Tonight's Sky
Sun
Sun
Moon
Moon
Mercury
Mercury
Venus
Venus
Mars
Mars
Jupiter
Jupiter
Saturn
Saturn

Tonight's Sky — Change location

OR

Searching...

Tonight's Sky — Select location

Tonight's Sky — Enter coordinates

° '
° '

Blast waves in the Sun’s atmosphere

A unique observational geometry of two solar probes uncovers a new solar phenomenon: large-scale waves accompanied by particles emissions rich in helium-3.
RELATED TOPICS: SOLAR SYSTEM | SUN
Sun's right limb
A look at the Sun’s right limb on January 26, 2010. Within the marked red square, a large-scale blast wave travels through the Sun’s atmosphere. These images were obtained with the help of NASA’s STERO A probe and show the Sun’s atmosphere in extreme ultraviolet light.
NASA/STEREO A/MPS/AAS
Two teams of researchers led by Nariaki Nitta from the Lockheed Martin Advanced Technology Center in the U.S. and by Radoslav Bucík from the Max Planck Institute for Solar System Research (MPS) in Germany have independently discovered a new solar phenomenon: large-scale waves in the star’s atmosphere accompanied by energetic particle emissions rich in helium-3. Helium-3 is a light variety of the inert gas helium. The huge waves may contribute significantly to accelerate the particles into space. Decisive for this discovery were the two spacecraft STEREO A and Advanced Composition Explorer (ACE) making it possible to simultaneously observe the Sun from two different directions. In the near future, no such opportunity will arise again.

The Sun is a highly eruptive star: Again and again it emits energetic particles and radiation into space in violent outbursts. Examples of outbursts are the coronal mass ejections (CMEs) where plasma of electrons, protons, and a few heavy atoms is hurled into space, as well as short collimated X-ray flares. Both phenomena occur in connection with so-called solar eruptions. Two research groups have now independently discovered a completely new type of solar ejection in observational data: large wave fronts in the Sun’s atmosphere together with particle flows rich in helium-3. The waves could be tracked down by looking at the Sun’s atmosphere in extreme ultraviolet (EUV) light.

The waves detected in data from January 26 through February 2, 2010, extended over at least 300,000 miles (500,000 kilometers) and propagated at a speed of approximately 190 miles (300km) per second. They occurred shortly after a weak X-ray flash but differ significantly from this typical jet-like form of radiation. Coronal mass ejections as a trigger of the waves were not observed. “The new phenomenon is like a kind of explosion,” said Bucík.

Simultaneously with the blast waves, the Sun hurls a particle stream rich in helium-3 into space. Particle emissions of this kind have been well-known for years, but could never be fully explained. “We believe that the blast waves accelerate the helium-3,” said Davina Innes from the MPS. “Our analysis shows that typical characteristics of the waves, such as their energy, influence the properties of the particles,” said her colleague Lijia Guo who is also stationed at the MPS. However, how exactly this works, is still unclear.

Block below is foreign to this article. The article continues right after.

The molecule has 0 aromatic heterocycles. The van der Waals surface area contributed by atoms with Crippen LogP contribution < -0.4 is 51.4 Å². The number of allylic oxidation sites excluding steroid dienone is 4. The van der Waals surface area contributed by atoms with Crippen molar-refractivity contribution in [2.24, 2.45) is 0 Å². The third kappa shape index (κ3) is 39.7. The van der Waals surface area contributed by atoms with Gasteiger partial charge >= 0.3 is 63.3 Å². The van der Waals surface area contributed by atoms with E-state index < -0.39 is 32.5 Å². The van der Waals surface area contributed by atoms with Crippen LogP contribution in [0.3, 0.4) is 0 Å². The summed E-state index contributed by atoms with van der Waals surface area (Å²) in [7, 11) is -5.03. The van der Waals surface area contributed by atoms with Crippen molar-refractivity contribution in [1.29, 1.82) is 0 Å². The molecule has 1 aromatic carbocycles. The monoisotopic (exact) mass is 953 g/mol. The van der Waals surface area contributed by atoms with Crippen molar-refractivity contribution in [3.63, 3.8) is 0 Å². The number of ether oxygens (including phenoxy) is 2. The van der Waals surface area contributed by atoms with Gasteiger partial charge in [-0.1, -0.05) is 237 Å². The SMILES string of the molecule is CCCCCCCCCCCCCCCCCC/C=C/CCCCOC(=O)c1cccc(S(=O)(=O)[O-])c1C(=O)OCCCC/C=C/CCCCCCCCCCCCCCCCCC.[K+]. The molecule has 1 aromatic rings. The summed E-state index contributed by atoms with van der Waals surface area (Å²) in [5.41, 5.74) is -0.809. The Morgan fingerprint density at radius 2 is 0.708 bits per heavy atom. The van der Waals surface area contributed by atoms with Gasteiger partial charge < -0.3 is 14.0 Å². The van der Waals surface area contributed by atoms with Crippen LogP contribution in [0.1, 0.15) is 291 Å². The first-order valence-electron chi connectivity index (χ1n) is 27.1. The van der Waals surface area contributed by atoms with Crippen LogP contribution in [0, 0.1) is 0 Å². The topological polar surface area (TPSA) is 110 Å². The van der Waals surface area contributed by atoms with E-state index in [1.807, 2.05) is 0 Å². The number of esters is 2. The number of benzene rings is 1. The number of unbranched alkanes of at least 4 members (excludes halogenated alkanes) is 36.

In order to observe both the wave phenomenon and the helium-3 ejections and so to recognize the connection between the two, a twofold look at the Sun was necessary. Since the Sun rotates, ejected particles leaving the star travel on a curved trajectory similar to the water jets of a rotating lawn sprinkler. The particles reaching Earth have, therefore, originated on the right side of the Sun — as seen from Earth. This region is not clearly visible from Earth.

“STEREO A is the only solar observatory in space which does not remain close to Earth, but travels around the Sun,” said Bucík. In early 2010, the spacecraft was located exactly above the right limb of the Sun. While ACE orbiting close to Earth could detect the particle streams, STEREO A yielded recordings of the region where they originated, and thus the EUV blast wave.

The researchers believe that the new phenomenon is not rare but could so far not be well observed. “Unfortunately, however, in the foreseeable future the necessary viewing geometry will not occur again,” said Bucík.

STEREO A is one of NASA’s twin space probes launched in 2006. The probes, called A and B, circle the Sun in opposite directions, allowing for a 3-D look at our star. Since the loss of communication with STEREO B last October, STEREO A has continued its observations alone. In 2025, it will reach the same favorable viewing position again as it had in 2010. ACE is a NASA spacecraft. Since 1997 it has been studying solar, cosmic, and interstellar particles from an observation site near Earth.
0

JOIN THE DISCUSSION

Read and share your comments on this article
Comment on this article
Want to leave a comment?
Only registered members of Astronomy.com are allowed to comment on this article. Registration is FREE and only takes a couple minutes.

Login or Register now.
0 comments
ADVERTISEMENT

FREE EMAIL NEWSLETTER

Receive news, sky-event information, observing tips, and more from Astronomy's weekly email newsletter. View our Privacy Policy.

ADVERTISEMENT
ADVERTISEMENT
asy_gravitational_eguide

Click here to download a FREE gravitational waves PDF curated by Astronomy magazine.

Find us on Facebook